First Impressions: Dishonored

I want to start this post by apologizing for my sporadic posting over the last month.  It’s not entirely due to laziness, although I have had a period of not wanting to do anything other than lay in bed.  They’ve ballsed up the internet at work, which is where I do most of my research & writing.  I’ll be lucky if I can even get this post up the same day as I’m writing it.  Unfortunately, no one seems to be in a hurry to fix it, so I can’t say if it’ll get better any time soon.  I’ll try to post more at home, but I won’t promise anything.

Alright, with that out of the way, on to what you actually came here to read!

As I expected, I received a copy of Dishonored for Christmas.  After getting some sleep because I always have to work on the holidays, I played through the prologue & about half way through the first mission.  And so far, I’m impressed with the freedom the game allows.  While not an open-world game, Dishonored is very flexible in letting the player decide how to approach obstacles.  On the surface this appears to merely be choices in being lethal or non-lethal against enemies, but there’s more to it than that.  While exploring, I’ve come across multiple paths & key items located along these paths (like two sets of the same key needed to open the goal door).  Exploration is a big part of the game, & I’ve had a lot of fun doing it.  In the first level, I found a dead man on top of a roof by Blinking as high up as I could go.  I’ve also used the same tactic to sneak along some pipes above a room full of thugs, thus avoiding a lot of combat where stealth would be difficult.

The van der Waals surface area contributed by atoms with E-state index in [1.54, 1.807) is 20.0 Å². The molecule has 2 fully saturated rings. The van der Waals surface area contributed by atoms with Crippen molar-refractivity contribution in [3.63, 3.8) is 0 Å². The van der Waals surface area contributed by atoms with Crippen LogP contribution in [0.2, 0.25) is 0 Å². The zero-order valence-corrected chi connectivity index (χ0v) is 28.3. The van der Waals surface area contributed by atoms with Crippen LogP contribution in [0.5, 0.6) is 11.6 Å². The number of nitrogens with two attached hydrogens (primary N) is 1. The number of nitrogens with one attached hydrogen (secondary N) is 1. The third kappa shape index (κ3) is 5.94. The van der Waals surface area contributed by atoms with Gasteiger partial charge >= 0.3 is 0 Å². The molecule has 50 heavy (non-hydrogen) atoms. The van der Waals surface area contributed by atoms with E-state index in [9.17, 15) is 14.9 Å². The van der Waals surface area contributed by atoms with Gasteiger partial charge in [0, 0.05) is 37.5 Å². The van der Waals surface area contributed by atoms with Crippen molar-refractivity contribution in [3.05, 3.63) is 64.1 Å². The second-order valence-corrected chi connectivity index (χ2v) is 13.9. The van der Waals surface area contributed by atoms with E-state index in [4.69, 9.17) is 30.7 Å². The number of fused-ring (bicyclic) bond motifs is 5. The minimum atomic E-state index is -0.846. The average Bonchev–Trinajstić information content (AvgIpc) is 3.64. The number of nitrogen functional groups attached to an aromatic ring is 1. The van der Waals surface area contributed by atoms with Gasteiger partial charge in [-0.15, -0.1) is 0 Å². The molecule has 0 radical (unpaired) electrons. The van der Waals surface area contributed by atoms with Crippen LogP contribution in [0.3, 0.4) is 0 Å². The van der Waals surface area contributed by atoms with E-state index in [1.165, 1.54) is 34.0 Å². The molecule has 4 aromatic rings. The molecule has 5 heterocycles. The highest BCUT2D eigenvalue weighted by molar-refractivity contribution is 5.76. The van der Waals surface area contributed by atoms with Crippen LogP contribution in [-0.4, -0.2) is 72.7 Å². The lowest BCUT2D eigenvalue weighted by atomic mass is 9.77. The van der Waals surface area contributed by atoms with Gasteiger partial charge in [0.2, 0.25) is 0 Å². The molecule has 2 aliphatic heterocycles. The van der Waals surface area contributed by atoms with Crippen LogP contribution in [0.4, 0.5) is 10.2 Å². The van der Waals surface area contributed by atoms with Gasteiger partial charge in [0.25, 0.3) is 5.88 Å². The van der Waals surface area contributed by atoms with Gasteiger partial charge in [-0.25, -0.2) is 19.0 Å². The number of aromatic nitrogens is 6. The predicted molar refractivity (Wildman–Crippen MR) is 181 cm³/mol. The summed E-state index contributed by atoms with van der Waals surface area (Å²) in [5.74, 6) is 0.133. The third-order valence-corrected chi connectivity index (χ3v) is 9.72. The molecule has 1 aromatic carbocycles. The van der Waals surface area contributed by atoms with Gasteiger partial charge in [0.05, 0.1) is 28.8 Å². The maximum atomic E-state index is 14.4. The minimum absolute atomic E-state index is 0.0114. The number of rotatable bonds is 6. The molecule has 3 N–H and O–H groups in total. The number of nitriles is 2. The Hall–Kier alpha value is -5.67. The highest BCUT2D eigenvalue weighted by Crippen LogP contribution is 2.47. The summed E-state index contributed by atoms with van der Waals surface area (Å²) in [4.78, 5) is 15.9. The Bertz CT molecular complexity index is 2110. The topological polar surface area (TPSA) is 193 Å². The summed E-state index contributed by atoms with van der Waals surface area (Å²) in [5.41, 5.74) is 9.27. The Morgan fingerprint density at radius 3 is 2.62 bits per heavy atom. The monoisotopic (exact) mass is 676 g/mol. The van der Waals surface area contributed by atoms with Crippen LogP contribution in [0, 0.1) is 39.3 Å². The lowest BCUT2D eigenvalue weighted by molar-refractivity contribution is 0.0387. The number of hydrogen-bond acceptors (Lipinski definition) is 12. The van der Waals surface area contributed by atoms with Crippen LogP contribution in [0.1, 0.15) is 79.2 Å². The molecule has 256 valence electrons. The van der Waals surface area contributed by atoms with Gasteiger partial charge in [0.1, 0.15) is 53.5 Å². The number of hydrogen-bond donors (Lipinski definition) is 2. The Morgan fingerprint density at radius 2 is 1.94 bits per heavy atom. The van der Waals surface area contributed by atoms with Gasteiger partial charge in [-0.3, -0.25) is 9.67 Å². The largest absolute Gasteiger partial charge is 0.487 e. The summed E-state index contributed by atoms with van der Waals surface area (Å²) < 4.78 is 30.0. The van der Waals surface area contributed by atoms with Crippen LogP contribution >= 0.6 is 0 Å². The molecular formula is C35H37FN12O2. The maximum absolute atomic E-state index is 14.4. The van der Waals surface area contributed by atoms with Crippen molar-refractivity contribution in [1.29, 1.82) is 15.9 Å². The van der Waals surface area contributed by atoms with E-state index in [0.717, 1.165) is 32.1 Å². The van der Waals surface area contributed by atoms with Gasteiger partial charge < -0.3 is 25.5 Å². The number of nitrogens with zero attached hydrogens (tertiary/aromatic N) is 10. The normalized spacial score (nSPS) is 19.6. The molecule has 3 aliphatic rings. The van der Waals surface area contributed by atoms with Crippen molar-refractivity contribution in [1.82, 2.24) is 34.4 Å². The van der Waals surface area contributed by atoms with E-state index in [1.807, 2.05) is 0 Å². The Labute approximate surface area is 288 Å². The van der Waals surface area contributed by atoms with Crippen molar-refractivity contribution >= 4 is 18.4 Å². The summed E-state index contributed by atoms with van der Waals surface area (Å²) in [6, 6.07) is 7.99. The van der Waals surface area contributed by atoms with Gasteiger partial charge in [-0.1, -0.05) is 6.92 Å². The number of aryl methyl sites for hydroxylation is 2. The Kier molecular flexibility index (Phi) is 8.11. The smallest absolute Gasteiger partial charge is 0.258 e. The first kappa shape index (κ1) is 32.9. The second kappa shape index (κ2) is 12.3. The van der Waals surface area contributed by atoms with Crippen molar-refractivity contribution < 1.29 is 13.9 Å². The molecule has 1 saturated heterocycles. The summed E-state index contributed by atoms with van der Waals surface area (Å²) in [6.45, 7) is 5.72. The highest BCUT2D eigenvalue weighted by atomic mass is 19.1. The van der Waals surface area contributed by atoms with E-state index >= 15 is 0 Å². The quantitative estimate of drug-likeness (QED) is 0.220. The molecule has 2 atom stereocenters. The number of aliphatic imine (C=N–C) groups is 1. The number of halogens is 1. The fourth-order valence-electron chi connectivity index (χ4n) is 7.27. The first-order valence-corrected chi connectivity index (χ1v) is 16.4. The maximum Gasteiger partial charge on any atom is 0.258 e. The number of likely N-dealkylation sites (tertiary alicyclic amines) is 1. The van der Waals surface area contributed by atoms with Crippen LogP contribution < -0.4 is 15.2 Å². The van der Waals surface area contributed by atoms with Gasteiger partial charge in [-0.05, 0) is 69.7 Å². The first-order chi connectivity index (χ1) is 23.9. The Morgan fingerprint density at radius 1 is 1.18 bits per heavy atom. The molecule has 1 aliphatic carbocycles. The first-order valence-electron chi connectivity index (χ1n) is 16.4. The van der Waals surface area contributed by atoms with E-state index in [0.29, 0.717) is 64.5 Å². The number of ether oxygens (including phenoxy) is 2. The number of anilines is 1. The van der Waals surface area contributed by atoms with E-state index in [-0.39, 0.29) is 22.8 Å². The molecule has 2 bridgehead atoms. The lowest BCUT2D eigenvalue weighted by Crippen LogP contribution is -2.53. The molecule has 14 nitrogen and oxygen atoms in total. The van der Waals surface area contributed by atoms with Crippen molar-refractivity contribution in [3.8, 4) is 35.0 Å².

If you can’t tell by what I’ve been saying, I’ve been trying to go for a stealthy, non-lethal run.  I’ve been pretty successful so far, but I have had to kill a few people when I messed the stealth up or when there didn’t seem to be a way to avoid the fight.  This sort of goes against my instincts, because I usually prefer to play the assassin; killing unaware enemies from the shadows.  I’ll probably try that approach for a second playthrough, & them maybe a full combat run for the third.  But that’s what I really enjoy about the game: it gives you the tools & opportunities to play how you want.  Corvo has a sword & pistol for combat, but also a crossbow that uses regular bolts to kill enemies & sleep darts for just knocking them out.  Corvo can also upgrade different spells that may be more suitable for different styles.  I currently have upgraded Dark Vision, Slow Time & Blink.  I’m very glad Dark Vision shows people’s line of vision.

There are a lot of little touches that have added to my enjoyment of the game so far.  I like that Corvo can slide under tripwires.  Not only is it really cool, it works well & is fun to do.  I also like the combination lock safes.  Finding the combinations puts your mind to work, but so far haven’t been too taxing.  It makes exploration rewarding.  I also like the Heart of Darkness that not only helps you locate runes & charms, but whispers secrets about people & places.

Although I’m not crazy about the art style for the people in the game, overall I love the way the environment looks.  I love the whole steampuk aesthetic.  Sometimes it makes me think of a steampunk version of Half-Life 2.  I think it’s the Walls of Light that make me think that.  Plus the tall boys, which I haven’t faced yet.

I’m looking forward to playing more of this game & testing out different strategies.  My plan so far is to upgrade both Slow Time & Blink, then probably get Possession.

– GamerDame

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